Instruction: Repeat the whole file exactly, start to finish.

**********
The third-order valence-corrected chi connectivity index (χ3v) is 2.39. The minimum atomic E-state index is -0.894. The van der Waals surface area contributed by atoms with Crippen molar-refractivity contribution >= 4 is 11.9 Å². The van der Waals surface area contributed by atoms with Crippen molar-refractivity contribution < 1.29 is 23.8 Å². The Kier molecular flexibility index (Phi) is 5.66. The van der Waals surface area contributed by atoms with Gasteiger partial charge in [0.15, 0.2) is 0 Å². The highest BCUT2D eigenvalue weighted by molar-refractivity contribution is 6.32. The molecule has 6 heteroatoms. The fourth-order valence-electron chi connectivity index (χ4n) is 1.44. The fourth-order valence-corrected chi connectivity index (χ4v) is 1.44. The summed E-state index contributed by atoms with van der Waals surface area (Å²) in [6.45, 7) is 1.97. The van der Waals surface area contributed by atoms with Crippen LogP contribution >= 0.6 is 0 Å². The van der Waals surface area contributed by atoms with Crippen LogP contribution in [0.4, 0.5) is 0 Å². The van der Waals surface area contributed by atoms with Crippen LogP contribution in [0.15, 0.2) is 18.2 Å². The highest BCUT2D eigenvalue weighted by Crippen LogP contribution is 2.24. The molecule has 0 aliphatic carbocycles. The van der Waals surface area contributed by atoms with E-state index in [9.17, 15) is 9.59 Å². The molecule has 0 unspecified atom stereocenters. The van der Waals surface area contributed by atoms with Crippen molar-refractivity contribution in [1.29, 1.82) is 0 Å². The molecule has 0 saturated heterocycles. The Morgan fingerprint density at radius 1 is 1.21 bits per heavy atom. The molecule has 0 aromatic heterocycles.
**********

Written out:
The third-order valence-corrected chi connectivity index (χ3v) is 2.39. The minimum atomic E-state index is -0.894. The van der Waals surface area contributed by atoms with Crippen molar-refractivity contribution >= 4 is 11.9 Å². The van der Waals surface area contributed by atoms with Crippen molar-refractivity contribution < 1.29 is 23.8 Å². The Kier molecular flexibility index (Phi) is 5.66. The van der Waals surface area contributed by atoms with Gasteiger partial charge in [0.15, 0.2) is 0 Å². The highest BCUT2D eigenvalue weighted by molar-refractivity contribution is 6.32. The molecule has 6 heteroatoms. The fourth-order valence-electron chi connectivity index (χ4n) is 1.44. The fourth-order valence-corrected chi connectivity index (χ4v) is 1.44. The summed E-state index contributed by atoms with van der Waals surface area (Å²) in [6.45, 7) is 1.97. The van der Waals surface area contributed by atoms with Crippen LogP contribution >= 0.6 is 0 Å². The van der Waals surface area contributed by atoms with Crippen LogP contribution in [0.4, 0.5) is 0 Å². The van der Waals surface area contributed by atoms with Crippen LogP contribution in [0.15, 0.2) is 18.2 Å². The highest BCUT2D eigenvalue weighted by Crippen LogP contribution is 2.24. The molecule has 0 aliphatic carbocycles. The van der Waals surface area contributed by atoms with E-state index in [9.17, 15) is 9.59 Å². The molecule has 0 unspecified atom stereocenters. The van der Waals surface area contributed by atoms with Crippen molar-refractivity contribution in [1.29, 1.82) is 0 Å². The molecule has 0 saturated heterocycles. The Morgan fingerprint density at radius 1 is 1.21 bits per heavy atom. The molecule has 0 aromatic heterocycles.